How Getting Waitlisted for College Prepared You For Post-Graduation Interview Season|
If you’re like 99% of the universe and haven’t lined up an official-official job offer by this point in your senior year of college, here’s a point of strategy that’s going to end up being absolutely crucial in your arsenal of interview tactics: consider yourself waitlisted.
Remember getting waitlisted? It happened at the schools you knew were the most prestigious, had the most applicants, or were on someone’s “top tier” list.
But take it from a career failure-ist: if you aren’t locked into your 10-year plan, getting waitlisted was one of the best things that’s ever happened to you. You know exactly what you’re going to be feeling, over and over, for the next six months or so (that’s just an average. Don’t worry).
Life is full of waitlists
So, what exactly will you be feeling? My best approximation of a normal, human emotion that comes with the very bizarre and unnatural-feeling process that is “interview season” is “unrest.” That’s not really an emotion. So, “anger.”
The likelihood is that you’ll be submitting applications to many companies. Or, as my story goes, many many many companies. And since I applied to a statistically representative sample size of firms, I’ll also tell you this definitively: the offer you’re dreaming of is almost certainly not at the company you dream of. Unless you’re extremely knowledgeable about both the industry you’re interested in and yourself, you’ve got to be willing to be surprised.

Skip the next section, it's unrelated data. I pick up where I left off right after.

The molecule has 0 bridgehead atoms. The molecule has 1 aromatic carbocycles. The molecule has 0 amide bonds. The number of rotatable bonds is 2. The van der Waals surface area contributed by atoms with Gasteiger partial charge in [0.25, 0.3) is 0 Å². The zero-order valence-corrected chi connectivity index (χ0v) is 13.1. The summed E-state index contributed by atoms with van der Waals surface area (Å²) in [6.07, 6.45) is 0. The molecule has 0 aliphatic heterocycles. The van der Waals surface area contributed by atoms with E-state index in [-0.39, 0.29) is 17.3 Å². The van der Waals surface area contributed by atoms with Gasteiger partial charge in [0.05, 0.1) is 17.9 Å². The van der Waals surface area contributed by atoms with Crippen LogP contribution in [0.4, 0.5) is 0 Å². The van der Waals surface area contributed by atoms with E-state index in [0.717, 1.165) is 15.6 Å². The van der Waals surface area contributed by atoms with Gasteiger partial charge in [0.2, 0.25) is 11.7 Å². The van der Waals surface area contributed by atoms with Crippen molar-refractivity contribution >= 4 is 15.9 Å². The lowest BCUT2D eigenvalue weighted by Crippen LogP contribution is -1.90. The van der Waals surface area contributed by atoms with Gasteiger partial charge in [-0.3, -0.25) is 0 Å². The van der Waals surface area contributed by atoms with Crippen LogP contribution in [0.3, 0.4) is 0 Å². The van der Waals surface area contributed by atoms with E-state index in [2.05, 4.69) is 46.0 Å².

I got a job at McKinsey after graduation-but I had 100 interviews with 100 different firms first, and applied for the McKinsey position after finding a company-blind application for a position that sounded interesting. There was an unbelievable amount of luck involved, but there was an unbelievable amount of work. That work was paired with that “unresty” feeling we just discussed. But surprises still happen– so keep your eyes open. I had no inkling I’d end up at McKinsey when I sent in that cover letter. Be open to surprise.
Hurry up and wait
The bigger lesson you’ll have learned from being waitlisted during your college application rounds is this: once you’ve sent in all of your application materials, done your in-person interview, and sent the appropriate thank-yous, leave your excitement about the prospect behind. Forget about it. When it comes time to make decisions-should I accept this offer? Should I go with my #2 choice of school? Be reasonable and think of your full portfolio of ventures.
Every little sailboat you’ve sent out into the massive ocean of potential jobs, you must track. But don’t obsess. Don’t stress over what you can’t change. Just let it go.
If all of that fails, just remember: the future will be here soon: